Fortunately, God is in the redemption business. Understanding mental illnesses allow us to meet others where they are. Mental illness comes with the unfortunate stigma of shame, blame, and guilt. Churches have the incredible opportunity to lead people down a better path. The first step is to understand that mental illnesses are real, painful, and–although God is fully capable of doing anything that He wants–usually require more than prayer and Bible study alone to overcome.

While churches may not be the appropriate place for all treatment, they can provide a safe, grace-filled, shame-free environment. They can serve as a sanctuary from the storm, where hurting people can move toward healing at their own pace. All of us are broken to one degree or another. For the church, Mental Health Awareness Month is an opportunity to understand how people hurt. This way, we can meet them where they are, offer hope, and extend grace. Which is much better than this…

A cartoon I found relevant & thought provoking!
A cartoon I found relevant & thought-provoking!

Continue the Conversation on Mental Illness and a Biblical Worldview

Don’t act like the people in this cartoon. I’m excited that you and I can lead by example and live out a better way. I would love to hear your thoughts on mental illness and a Biblical worldview.

  • What do you think of the idea of the DSM being a continuation of the Genesis story?
  • How are you extending grace to others?
  • Does the idea of reaching out to those who are hurting excite you or make you nervous?
  • What would you add to this conversation on mental illness and a Biblical worldview?

I would love to hear your thoughts and continue the conversation in the comments below!

Jed Jurchenko

Jed Jurchenko is the husband to an incredible wife, daddy to four amazing girls, and a foster dad to one more. He's served as a children's pastor, marriage and family therapist, psychology professor, award-winning writing coach, and life coach. Jed is the author of 23 books on relationships, parenting, writing, and doing life well. In his free time, you'll find Jed reading, preparing for an upcoming marathon, barbecuing, paddle boarding, and enjoying life with his incredible family. Find out more about Jed's books, coaching, and courses at www.ithrive320.com.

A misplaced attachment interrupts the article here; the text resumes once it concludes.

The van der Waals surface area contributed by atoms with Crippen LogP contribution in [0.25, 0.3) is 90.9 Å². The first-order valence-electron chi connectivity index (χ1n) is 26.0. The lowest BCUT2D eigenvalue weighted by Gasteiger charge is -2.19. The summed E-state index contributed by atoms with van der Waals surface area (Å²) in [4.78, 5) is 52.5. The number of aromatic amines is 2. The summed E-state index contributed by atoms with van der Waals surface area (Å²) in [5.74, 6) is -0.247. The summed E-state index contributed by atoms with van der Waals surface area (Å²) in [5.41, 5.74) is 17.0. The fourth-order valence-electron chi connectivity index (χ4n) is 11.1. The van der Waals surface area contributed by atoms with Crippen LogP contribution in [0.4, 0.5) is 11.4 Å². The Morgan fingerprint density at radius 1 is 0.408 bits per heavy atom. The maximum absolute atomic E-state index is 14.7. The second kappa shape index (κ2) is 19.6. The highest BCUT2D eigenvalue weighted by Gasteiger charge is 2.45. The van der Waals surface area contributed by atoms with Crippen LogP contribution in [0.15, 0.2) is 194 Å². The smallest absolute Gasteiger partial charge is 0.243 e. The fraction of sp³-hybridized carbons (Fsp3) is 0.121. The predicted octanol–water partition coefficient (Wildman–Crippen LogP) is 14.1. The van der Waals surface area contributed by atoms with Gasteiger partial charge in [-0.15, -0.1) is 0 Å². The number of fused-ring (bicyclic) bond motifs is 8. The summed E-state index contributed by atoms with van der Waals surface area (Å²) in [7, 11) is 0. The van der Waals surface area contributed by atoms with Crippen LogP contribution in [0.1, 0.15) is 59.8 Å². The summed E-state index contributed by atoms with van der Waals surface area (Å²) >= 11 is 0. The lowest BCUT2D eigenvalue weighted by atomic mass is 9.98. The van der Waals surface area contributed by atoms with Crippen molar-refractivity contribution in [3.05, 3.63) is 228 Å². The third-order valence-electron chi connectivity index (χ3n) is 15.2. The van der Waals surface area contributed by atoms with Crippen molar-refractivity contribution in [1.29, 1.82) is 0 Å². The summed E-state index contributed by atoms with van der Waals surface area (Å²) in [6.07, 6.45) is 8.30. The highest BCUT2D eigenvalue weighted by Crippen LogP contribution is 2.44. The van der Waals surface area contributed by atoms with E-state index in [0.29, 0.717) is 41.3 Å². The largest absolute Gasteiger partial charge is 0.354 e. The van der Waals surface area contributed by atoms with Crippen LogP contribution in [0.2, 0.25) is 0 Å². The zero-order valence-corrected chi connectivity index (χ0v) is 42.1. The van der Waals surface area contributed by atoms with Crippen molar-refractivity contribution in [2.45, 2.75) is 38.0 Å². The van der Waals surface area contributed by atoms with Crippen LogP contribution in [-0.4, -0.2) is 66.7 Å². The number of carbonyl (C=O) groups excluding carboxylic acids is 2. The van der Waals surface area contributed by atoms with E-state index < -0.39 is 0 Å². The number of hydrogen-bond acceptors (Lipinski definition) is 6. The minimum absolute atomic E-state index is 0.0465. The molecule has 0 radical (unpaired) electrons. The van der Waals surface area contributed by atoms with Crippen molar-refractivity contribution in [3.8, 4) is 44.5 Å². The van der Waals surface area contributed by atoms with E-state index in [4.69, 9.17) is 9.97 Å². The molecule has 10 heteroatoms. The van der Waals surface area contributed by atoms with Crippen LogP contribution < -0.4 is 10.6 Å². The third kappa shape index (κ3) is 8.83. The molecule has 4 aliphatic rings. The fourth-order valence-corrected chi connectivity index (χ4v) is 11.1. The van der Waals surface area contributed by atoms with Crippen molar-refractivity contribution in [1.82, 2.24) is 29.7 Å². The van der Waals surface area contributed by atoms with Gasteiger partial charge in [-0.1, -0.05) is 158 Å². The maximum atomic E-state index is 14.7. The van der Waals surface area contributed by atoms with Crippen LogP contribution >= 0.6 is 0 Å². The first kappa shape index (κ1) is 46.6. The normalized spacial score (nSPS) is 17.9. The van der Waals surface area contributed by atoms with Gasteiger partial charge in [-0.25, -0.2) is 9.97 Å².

2 thoughts on “Mental Illness and a Biblical Worldview: Yes, the two go together!”

  1. I read the recent remarks of a naysayer, strongly (and, not surprisingly, anonymously) cautioning people against reading anything that has the word “psychology” as a topic and going so far as to imply that psychology is satanic. I couldn’t help but to respond, including the fact that “toothpaste,” “piano” and “double bypass surgery” are ALSO not found in the Bible; and yet they are real, helpful, wonderful things, not schemes concocted in the spirit realm to drive people from God. The aforementioned comment, unfortunately, is indicative of an old-school fear mentality that manages to hang on, wherein Negative Nancies with loud voices decry ideas without even considering or reading about them, implying that they themselves are smarter and more spiritual than others and should be deferred to rather than an individual’s own capacity to think rationally, consider the evidence and rely on God for guidance. It’s a shame.

    Having come through churches that decry psychology as demonic, as well as those who have “deliverances” every time a kid argues with his parents, I urge people to educate themselves, consider what’s being said, think, pray — and be willing to accept that maybe the old fear-based living is wrong.

    Thanks for adding a positive, rational and informed voice to the discussion at large, Jed.

    1. Thanks Erik,

      I always appreciate your encouragement and support. I explain studying psychology as being similar to being a part of Christian culture. As someone who grew up in the church, I reaped the benefit of some fantastic relationships, teachings, and fun activities. I have also seen my fair share of stuff that is just outright strange. Those who don’t know what I’m talking about, just need to turn on the television between 2-5am and listen in to a few of those late-night television evangelists. There are some good ones, and some who say some things that are very off.

      The bottom-line is that discernment is needed everywhere. Psychology has it’s strange stuff–Freud, for example, hyper-sexualized everything. The weird parts of psychology and Christianity simply mean we all need to stay sharp, and keep testing everything ourselves.

      Totally agree, and love your comment about moving away from fear-based living!